Having three trails to follow in my search for likenesses of pre-1943 Cormorant does not make me feel more hopeful. But many lines catch more fish – or at least they should. In my search for Torch, I came across the genealogy of the Douglass family and W Douglass supervised the building of the Torch and the Puffin. You may remember that the 1880 Specification for a Lightship had W Douglass signing off the lantern mast details. It is the same man.
     William Douglass was born in London in 1831. Apprenticed to Robert Stephenson & Co, Newcastle-on-Tyne, he studied under Robert, the son of George Stephenson. In 1852 he replaced his brother James as Assistant Engineer to his father on the construction of Bishop Rock Lighthouse.
     On completion of the Little Basses Reef Lighthouse in 1878 William was appointed Engineer to the Commissioners of Irish Lights, succeeding John H. Morant. Thus, the Douglass brothers achieved the unique distinction of serving simultaneously as Engineer-in-Chief to two lighthouse authorities. Both made their distinctive contribution to their respective organisation. James introduced electricity as a lighthouse illuminant while William perfected the efficiency of oil and gas as illuminants.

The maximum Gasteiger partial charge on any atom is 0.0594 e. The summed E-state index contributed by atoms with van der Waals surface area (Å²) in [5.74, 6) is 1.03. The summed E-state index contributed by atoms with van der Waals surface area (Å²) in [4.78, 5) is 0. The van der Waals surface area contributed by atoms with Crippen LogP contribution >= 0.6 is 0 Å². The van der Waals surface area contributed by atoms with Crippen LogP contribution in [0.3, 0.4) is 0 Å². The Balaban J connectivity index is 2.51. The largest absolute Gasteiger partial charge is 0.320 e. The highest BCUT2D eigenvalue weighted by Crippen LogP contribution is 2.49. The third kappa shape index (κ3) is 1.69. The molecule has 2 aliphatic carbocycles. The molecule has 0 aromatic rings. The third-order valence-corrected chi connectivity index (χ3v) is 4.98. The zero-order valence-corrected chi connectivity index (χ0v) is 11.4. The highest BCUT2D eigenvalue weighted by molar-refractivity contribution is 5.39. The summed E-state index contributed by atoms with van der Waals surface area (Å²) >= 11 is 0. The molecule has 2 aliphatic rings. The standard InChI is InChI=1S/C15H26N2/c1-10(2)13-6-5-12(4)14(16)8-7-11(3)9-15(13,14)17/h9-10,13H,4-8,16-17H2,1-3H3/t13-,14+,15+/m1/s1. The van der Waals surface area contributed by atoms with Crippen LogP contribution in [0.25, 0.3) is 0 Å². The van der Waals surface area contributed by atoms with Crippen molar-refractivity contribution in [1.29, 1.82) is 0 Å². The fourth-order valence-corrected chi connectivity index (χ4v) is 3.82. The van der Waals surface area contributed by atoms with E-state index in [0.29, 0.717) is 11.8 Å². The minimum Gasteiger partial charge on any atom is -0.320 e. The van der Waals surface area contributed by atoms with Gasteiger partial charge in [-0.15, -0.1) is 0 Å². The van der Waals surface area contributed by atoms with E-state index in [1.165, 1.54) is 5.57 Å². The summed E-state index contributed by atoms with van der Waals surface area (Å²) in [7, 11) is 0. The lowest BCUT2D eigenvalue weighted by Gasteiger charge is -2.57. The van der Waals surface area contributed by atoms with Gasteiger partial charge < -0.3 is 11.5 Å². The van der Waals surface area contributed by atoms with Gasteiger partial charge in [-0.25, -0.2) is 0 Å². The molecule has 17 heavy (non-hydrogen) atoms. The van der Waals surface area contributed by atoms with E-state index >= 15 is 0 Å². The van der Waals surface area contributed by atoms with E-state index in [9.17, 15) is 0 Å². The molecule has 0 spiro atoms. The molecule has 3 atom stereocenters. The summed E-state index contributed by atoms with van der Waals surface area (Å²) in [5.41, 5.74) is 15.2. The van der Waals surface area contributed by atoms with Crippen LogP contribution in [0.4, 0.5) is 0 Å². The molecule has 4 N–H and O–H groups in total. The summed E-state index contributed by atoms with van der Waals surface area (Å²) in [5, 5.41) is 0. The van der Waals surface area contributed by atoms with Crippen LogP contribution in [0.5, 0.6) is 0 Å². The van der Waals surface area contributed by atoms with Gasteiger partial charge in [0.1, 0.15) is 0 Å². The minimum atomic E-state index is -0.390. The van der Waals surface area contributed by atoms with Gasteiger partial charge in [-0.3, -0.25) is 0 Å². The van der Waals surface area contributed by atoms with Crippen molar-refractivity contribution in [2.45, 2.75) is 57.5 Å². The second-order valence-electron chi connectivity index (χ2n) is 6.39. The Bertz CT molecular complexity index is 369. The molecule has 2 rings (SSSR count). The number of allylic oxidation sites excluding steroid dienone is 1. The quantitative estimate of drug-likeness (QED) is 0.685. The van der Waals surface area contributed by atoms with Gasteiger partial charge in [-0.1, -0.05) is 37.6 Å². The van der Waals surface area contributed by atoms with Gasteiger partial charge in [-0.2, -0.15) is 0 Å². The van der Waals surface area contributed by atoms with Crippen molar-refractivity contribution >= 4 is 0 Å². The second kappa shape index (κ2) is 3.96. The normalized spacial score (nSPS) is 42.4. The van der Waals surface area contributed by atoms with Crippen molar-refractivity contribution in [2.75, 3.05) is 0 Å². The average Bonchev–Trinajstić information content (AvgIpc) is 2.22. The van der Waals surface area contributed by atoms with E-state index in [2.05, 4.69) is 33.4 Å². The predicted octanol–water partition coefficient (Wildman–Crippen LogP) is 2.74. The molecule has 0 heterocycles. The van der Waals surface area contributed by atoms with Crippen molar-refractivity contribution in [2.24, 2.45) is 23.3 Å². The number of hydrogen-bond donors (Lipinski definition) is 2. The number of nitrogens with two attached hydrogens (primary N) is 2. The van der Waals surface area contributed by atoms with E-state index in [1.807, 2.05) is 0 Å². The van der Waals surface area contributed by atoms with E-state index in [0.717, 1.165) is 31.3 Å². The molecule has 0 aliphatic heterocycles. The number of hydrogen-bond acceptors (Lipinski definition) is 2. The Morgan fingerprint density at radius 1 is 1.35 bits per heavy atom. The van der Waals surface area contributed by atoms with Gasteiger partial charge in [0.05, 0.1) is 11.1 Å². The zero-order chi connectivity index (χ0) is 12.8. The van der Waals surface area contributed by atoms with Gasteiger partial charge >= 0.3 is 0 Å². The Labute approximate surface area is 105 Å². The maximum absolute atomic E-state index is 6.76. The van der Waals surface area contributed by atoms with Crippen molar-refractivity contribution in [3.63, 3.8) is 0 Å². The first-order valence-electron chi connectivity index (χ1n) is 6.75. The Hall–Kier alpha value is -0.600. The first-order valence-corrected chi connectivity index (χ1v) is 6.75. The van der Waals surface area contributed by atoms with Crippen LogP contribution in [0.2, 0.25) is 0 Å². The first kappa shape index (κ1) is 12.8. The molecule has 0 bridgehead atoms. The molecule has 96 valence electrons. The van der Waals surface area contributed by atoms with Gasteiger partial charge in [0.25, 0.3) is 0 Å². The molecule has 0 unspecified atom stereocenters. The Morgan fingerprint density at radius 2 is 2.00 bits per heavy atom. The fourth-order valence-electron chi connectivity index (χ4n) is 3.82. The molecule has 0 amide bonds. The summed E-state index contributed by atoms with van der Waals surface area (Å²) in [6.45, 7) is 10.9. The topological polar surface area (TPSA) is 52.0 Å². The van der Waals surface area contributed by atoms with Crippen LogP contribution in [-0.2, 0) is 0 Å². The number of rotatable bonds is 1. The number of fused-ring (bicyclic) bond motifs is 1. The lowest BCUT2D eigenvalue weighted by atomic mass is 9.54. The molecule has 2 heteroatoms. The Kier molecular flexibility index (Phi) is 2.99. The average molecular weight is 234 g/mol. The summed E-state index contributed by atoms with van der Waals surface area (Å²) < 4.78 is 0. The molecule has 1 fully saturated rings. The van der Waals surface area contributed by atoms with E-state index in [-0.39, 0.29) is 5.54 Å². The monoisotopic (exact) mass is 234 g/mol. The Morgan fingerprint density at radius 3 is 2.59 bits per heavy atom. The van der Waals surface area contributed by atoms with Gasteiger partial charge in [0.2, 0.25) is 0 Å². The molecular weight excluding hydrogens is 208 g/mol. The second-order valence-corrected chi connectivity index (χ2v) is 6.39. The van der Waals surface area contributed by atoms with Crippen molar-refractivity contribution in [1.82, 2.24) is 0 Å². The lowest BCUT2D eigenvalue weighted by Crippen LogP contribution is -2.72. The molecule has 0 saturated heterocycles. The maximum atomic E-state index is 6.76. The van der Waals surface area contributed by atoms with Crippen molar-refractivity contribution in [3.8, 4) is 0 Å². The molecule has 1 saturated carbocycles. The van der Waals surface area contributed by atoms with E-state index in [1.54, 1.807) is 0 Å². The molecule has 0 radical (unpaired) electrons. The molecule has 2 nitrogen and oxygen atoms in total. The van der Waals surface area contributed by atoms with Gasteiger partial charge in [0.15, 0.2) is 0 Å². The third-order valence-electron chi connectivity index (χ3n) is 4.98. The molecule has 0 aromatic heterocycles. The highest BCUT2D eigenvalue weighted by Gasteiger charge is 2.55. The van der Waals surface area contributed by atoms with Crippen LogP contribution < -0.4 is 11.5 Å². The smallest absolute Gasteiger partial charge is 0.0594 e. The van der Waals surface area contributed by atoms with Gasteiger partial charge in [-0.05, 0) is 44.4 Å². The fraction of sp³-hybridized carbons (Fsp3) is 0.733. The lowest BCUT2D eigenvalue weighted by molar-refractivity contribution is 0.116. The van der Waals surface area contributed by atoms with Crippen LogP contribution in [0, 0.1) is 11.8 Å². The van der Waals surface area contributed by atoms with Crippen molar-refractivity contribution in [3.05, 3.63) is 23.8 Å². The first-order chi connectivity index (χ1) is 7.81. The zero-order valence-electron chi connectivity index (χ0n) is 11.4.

Over the next 22 years William's engineering design and administration output in the service of Irish Lights was equally as dynamic as the 26 years he spent in the construction of lighthouses for Trinity House. His tenure as the Commissioners' Engineer ended a relatively dormant engineering period in Irish Lights.
Many major works were carried out under the direction of William Douglass and from my point of view the following are pertinent:-
Built the beacon on Muglins Rock.
New lightship Torch built.
Calf Rock station demolished by a storm-erected a temporary light on Dursey Head.
New lightship Puffin built.

    So another line of enquiry opens up. I wonder if his descendants have any records of the great man’s achievements.